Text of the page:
Same goes for any major patch update, I decide what should go into them and consult the teams for feedback. They will for example tell me: “Yes we can do this, but if we do we’ll have to drop that because we don’t have the resources.” With their feedback I play the puzzle game again to fit all the features together in our schedule. An important aspect of making the decisions is to try to content all the types of players we have in FFXIV. We have hardcore players who want challenging content, sort of mid-core players who do normal content as well as crafting and gather, and finally more casual players. We can’t just make one category happy, we have to satisfy all the types of players in each patch. This is how we build up the puzzle and put together the pieces that will go in each update.
Finaland: I was reading FF Lost Stranger, a manga that you supervise. And in one page, there is a mention of Viera and Ronso, way before the announcement of Shadowbringers. Was that a hint? And can we expect to see more hints in the manga?
Naoki Yoshida: (laughs) No this was a pure coincidence.
The manga is a new entry in the Final Fantasy universe, but the authors wanted to incorporate elements of past FF titles because they are fans of the games. Of course, because I supervise this, I noticed there was a Viera and a Ronso. But the authors are big fans of FFXIV as well, so I couldn’t tell them: “Please don’t add them to the manga because we are going to have these two races in the new expansion.”
JeuxOnline: The main scenario of Shadowbringers is incredible. There are so many reveals about the lore, and it feels like a big turning point in the story. But we can wonder from here, how are you going to do to make the next expansion even more intense and epic? Do you feel a lot of pressure in order to maintain that level of quality in the future?
Naoki Yoshida: The level of pressure I feel doesn’t really change at any point in the development of Final Fantasy XIV, being for expansions or major updates. There is always challenges to face when creating something new, so just because Shadowbringers is so successful won’t change anything. We need to provide the best story and the best game experience to players, so the stress level remains equal.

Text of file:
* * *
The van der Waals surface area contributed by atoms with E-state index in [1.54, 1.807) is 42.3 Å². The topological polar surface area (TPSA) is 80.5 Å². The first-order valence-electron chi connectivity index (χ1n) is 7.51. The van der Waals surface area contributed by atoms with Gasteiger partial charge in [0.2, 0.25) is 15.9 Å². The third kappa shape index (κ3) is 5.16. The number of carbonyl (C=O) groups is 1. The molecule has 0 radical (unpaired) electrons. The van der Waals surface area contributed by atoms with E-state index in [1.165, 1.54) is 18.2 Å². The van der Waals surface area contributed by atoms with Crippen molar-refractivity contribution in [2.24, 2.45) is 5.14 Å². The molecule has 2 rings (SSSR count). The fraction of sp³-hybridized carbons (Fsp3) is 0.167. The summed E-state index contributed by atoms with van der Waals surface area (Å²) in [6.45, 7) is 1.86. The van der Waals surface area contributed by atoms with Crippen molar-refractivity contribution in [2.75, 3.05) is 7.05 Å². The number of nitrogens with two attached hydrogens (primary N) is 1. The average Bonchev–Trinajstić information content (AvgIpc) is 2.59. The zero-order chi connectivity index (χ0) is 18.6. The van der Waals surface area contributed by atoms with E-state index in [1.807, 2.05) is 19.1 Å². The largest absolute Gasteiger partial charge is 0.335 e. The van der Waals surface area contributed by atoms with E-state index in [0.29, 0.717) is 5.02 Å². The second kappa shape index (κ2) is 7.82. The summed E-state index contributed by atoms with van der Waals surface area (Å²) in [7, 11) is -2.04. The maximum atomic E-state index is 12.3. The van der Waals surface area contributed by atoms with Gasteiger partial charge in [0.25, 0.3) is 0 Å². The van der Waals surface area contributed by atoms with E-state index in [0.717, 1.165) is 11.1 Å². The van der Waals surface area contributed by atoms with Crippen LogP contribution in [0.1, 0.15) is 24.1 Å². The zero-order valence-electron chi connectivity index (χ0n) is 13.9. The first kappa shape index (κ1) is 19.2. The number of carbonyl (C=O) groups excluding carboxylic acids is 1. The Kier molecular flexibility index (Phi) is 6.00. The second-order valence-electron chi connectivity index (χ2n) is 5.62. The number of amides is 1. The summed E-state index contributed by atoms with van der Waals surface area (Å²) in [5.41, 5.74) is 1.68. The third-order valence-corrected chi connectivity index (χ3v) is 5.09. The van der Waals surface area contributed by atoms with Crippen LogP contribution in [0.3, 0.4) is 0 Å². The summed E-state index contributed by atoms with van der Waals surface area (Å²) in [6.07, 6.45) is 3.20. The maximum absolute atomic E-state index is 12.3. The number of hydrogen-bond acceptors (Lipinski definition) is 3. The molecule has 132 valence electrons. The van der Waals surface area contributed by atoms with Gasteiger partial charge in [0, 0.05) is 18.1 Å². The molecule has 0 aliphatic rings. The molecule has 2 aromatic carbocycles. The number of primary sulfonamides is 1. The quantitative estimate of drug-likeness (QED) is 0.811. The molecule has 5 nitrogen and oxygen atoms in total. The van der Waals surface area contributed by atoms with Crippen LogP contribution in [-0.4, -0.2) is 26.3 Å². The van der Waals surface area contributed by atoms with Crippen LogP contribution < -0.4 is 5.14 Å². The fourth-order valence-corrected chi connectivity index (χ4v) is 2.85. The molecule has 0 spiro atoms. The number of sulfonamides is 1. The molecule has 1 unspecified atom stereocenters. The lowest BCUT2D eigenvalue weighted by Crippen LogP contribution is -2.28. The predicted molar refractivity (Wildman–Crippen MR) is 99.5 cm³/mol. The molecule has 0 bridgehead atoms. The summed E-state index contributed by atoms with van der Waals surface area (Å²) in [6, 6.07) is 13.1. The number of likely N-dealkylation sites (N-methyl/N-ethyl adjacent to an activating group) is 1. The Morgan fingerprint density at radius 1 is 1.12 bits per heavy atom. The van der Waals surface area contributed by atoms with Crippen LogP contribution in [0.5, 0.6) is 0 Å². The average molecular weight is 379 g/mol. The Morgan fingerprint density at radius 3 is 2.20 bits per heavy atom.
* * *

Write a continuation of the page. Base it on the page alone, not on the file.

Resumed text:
It was actually the same when we released Heavensward and until patch 3.3 when we were progressing through the main story, players were saying: “HW is the best scenario FFXIV has ever had!” and now we have started receiving comments about Shadowbringers people are also saying that this is the best expansion FFXIV ever had. We think there should be hurdles and that is something we have to go beyond anyway, there will always be difficulties but we’ll just take them on.
I might summon the meteor again and end the world, who knows? (laughs)
Finaland: When I was fighting against the Sin Eaters, the first thing that came to my mind was Bayonetta, where the Umbra Witch had to fight against the Lumen, aka the light. That game takes inspiration in the Biblical and Enochian myths. Is that also the case for Shadowbringers?
Naoki Yoshida: For the main scenario we didn’t specifically take inspiration from Bayonetta, although myself and the dev team love the game quite a lot, there wasn’t any reference to it in Shadowbringers.
I think the similarities between our scenarios and the ones that Kamiya-san writes come from the fact they are inspirations for the “chuunibyou” (ed. literally “eighth-grader syndrome”, is a term used to describe people, often teens, that have delusions of glory or greatness. It’s a character archetype often portrayed in recent anime, see Okabe Rintarou or Rikka Takanashi for example. By the way, Yoshida-san first described the DRK job as “chuunibyou”-like when it was revealed in HW).
Another game that takes similar inspirations from the Bible is the Megami Tensei series (ed. known as “Shin Megami Tensei” in the West) from Atlus. We like that sort of inspiration so it’s probably why you find common ground between these games and Shadowbringers.
Speaking of Shadowbringers, it’s not just from the Bible we take inspiration but also from Greek mythology and other ancient lores. Once you have some time it might be interesting that you type in your favourite search engine things such as the name of the characters or of some areas like Amaurote. You might see some hints and the kind of references the development team takes inspiration from.
Interview: Finaland & JeuxOnline
English Transcription: Miyuu
French Translation: Sonico
Special Thanks: JeuxOnline, Square Enix France, Square Enix Europe, Square Enix Japan